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      We reexamine arguments advanced by Hayashi & Matsuda (2001), who claim that several simple, physically motivated derivations based on mean free path theory for calculating the viscous torque in a quasi-Keplerian accretion disk yield results that are inconsistent with the generally accepted model. If correct, the ideas proposed by Hayashi & Matsuda would radically alter our understanding of the nature of the angular momentum transport in the disk, which is a central feature of accretion disk theory. However, in this paper we point out several fallacies in their arguments and show that there indeed exists a simple derivation based on mean free path theory that yields an expression for the viscous torque that is proportional to the radial derivative of the angular velocity in the accretion disk, as expected. The derivation is based on the analysis of the epicyclic motion of gas parcels in adjacent eddies in the disk.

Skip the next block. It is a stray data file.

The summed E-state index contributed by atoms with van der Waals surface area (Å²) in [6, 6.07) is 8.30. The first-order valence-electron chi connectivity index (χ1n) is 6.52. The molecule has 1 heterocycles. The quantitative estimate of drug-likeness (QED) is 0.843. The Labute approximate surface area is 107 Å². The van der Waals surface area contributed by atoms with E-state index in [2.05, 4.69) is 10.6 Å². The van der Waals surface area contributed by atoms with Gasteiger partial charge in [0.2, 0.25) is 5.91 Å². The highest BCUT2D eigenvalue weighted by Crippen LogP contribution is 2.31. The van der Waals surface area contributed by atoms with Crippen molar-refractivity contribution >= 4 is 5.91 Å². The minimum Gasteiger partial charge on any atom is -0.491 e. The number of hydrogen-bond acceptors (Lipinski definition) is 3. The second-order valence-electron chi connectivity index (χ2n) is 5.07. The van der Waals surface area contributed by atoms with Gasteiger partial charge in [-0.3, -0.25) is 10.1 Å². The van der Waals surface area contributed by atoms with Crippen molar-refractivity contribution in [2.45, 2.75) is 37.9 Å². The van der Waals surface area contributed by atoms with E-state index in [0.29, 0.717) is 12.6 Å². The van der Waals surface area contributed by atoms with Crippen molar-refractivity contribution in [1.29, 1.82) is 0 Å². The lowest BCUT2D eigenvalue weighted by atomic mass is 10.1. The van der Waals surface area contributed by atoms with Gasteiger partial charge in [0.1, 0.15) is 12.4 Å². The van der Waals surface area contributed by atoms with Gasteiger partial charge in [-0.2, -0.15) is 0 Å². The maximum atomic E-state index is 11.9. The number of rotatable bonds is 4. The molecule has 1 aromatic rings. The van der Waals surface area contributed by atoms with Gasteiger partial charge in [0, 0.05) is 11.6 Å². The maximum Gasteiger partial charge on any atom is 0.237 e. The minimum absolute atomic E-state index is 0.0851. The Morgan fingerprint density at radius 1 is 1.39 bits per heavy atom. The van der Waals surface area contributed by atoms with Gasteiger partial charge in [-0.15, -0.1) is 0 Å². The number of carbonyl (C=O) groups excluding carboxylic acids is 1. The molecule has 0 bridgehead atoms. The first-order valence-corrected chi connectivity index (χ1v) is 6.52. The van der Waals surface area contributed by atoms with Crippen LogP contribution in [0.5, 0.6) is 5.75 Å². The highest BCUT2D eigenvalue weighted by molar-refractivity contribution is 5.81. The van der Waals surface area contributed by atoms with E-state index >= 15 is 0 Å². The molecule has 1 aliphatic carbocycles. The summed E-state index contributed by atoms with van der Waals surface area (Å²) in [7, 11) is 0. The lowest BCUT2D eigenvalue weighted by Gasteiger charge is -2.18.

• Radial matrix elements of hydrogen atom and the correspondence principle

      T. N. Chakrabarty

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      Radial dipole matrix elements having astrophysical importance have been computed for highly excited states of hydrogen atom. Computation is based on Heisenberg’s form of correspondence principle for Coulomb potential. Particular attention has been paid to the choice of classical analogue(nc) of principal quantum number (n). The computed radial matrix elements are in good agreement with quantum mechanical results. Further, radial matrix elements for few transitions involving highn neighboring states of hydrogen atom are presented.

  • Journal of Astrophysics and Astronomy | News

    • Continuous Article Publication

      Posted on January 27, 2016

      Since January 2016, the Journal of Astrophysics and Astronomy has moved to Continuous Article Publishing (CAP) mode. This means that each accepted article is being published immediately online with DOI and article citation ID with starting page number 1. Articles are also visible in Web of Science immediately. All these have helped shorten the publication time and have improved the visibility of the articles.